Some pundits refer to it as reading the tea leaves. I consider it something more like tracking animals in the forest. Often very difficult to ascertain. Like finding a print in the soil, often what's important might be vague. How recent? How heavy? Dog? Big cat? Bear? They all look different, yet similar.
In good quality terrain, it's easier to differentiate. After a little rain or some wind erosion, sometimes not so much. We don't always know, but just like in financial markets, there are signs that signal ahead based on past experience, which is why we always look not only at price, but also at clues that might hint at behavioral swings.
Being able to follow a trail and figure out just what one is looking at has never been more important now that the market model itself has evolved so much over the past decade. It is more important than ever that speed of execution has been prioritized over the purity of price discovery as the primary function of the financial marketplace.
You'll recall that on Thursday morning I threw at you in Recon two levels that I felt were key, yet possibly unattainable for the day -- the 50-day simple moving averages (SMAs) for the S&P 500 and the Nasdaq Composite. Twenty-four hours ago, those levels were 2930 and 7982, respectively. This morning those levels stand at 2933 and 7992. The point is that for each of our two broadest large-cap indices, these levels were taken.
You often hear (or read) me talking about a "take and hold." Now comes the hold part that may be more difficult than we think after three successive up days as we head into a late summer Friday.
Reading trading volume has become quite tricky. Volume declined at both major exchanges on Thursday from Wednesday. That said, trading volume remains elevated as both the S&P 500 and the Nasdaq Composite have enjoyed seven consecutive days where aggregate constituent volume exceeded the 50-day simple moving average of the volume itself. However, the average volume of these past three up days has been lower than the average of the four down days that came prior.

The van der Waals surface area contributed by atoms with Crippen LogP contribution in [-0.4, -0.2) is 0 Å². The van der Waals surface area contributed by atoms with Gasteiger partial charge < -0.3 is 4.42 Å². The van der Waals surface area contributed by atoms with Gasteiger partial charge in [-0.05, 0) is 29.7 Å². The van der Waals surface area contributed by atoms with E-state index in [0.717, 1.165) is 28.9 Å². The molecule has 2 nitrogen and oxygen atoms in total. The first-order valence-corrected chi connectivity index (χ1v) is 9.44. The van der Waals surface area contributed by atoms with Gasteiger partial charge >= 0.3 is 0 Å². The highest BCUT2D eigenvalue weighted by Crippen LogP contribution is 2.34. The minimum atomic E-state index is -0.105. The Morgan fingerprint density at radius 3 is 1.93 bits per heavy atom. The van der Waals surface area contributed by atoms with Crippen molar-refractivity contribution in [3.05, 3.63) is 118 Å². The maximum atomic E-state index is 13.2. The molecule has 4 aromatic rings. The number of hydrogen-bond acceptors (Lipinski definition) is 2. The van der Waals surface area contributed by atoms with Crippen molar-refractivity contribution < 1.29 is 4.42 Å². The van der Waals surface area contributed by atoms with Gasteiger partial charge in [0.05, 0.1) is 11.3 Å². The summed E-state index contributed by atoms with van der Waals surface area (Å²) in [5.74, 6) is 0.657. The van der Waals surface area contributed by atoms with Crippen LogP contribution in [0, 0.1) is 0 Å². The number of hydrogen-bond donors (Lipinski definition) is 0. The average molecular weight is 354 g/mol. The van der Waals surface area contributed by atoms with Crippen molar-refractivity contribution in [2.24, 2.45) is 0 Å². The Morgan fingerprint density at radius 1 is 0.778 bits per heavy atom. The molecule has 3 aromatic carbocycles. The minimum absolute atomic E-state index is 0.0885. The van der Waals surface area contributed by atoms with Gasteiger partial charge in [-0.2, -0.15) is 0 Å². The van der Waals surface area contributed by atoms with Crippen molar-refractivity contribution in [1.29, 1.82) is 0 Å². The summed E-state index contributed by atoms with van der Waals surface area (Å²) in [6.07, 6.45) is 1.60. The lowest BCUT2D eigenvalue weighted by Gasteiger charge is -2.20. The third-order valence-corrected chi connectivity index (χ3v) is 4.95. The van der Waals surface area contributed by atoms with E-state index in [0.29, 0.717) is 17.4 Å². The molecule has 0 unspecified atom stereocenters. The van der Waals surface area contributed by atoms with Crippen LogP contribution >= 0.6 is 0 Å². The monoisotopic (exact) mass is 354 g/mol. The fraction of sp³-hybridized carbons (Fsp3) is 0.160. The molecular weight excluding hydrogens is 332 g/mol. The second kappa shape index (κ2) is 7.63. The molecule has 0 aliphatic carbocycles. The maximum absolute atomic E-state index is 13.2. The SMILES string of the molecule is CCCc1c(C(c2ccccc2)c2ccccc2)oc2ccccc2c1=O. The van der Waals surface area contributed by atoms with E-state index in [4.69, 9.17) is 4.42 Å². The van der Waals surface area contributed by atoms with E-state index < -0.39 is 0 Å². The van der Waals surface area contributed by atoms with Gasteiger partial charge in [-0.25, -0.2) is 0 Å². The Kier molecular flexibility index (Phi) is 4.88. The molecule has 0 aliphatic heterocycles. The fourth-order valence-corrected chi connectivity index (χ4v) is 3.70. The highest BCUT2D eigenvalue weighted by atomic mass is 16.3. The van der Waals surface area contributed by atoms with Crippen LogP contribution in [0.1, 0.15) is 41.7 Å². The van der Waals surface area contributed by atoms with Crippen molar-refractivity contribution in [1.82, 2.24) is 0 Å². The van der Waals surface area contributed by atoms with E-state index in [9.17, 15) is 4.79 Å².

Ummm, there were six straight down days, Sarge. Glad you pointed that out. The first two days, though they came close to a market top, were from a volume-related viewpoint insignificant.
The conclusion would be that fund participation, though certainly engaging, has been at least slightly lower on the upside than it was on the downside. You can read this two ways. Dry powder? That's bullish. Less than convinced? That's bearish. I think in this headline-driven trading environment that there will be some apprehension, regardless.
Keep your eyes on the 50-day SMAs. Those crack, and these kids will lighten up going into the weekend. Those lines hold and so will they. It's what they've been trained to do, and they don't have as much discretionary authority as they used to.
Equity markets ran for three overt reasons on Thursday, the same reasons why there was some claw-back on safe-haven seeking. Chinese exports seriously beat expectations for July, and there was loose talk regarding German fiscal policy that made the rounds on Wall Street. Those reasons are "growth hopeful". The other clear reason was the People Bank of China's maintenance of the yuan at weaker than 7 to 1 levels, which is not optimal, but shows that there is at least a line in the sand somewhere.
Friday morning the headlines are less rosy. After Thursday night's closing bell, the Trump administration held off on approving licenses for U.S. companies wishing to resume doing business with Chinese telecom giant and leader in 5G technology, Huawei Technologies. This would be in response to China suspending agricultural purchases from U.S. farmers.
Remember the whole gang war analogy? Constant response. In better times, Huawei was good for about $11 billion in purchases from U.S. technology companies. This negative news is likely to impact shareholders of Qualcomm Inc. (QCOM) , Intel Corp. (INTC) and Micron Technology Inc. (MU) specifically more so than other firms, but possibly the entire semiconductor space thanks to the wonders of passive investment.
Yes, the environmental phenomenon of a preference for intellectual laziness has permeated all reaches of society. Perhaps the greatest threat to humankind is now a mass repudiation of individual thought. Alas, that is a discussion is better left for a different place and time. Then again, those needing to hear would refuse.
In other headline news, the populist government in Italy appears to have come to an end after just 15 months. This has put the whammy on equity prices in Milan. Roughly 800 miles away, the U.K. Office for National Statistics went to the tape with a plethora of simply awful-looking monthly (June) and quarterly (Q2) macroeconomic data. This includes a negative number for GDP for the first time since 2013. Halfway to recession. That leads me to the next paragraph.
The Seedy Hotel Accord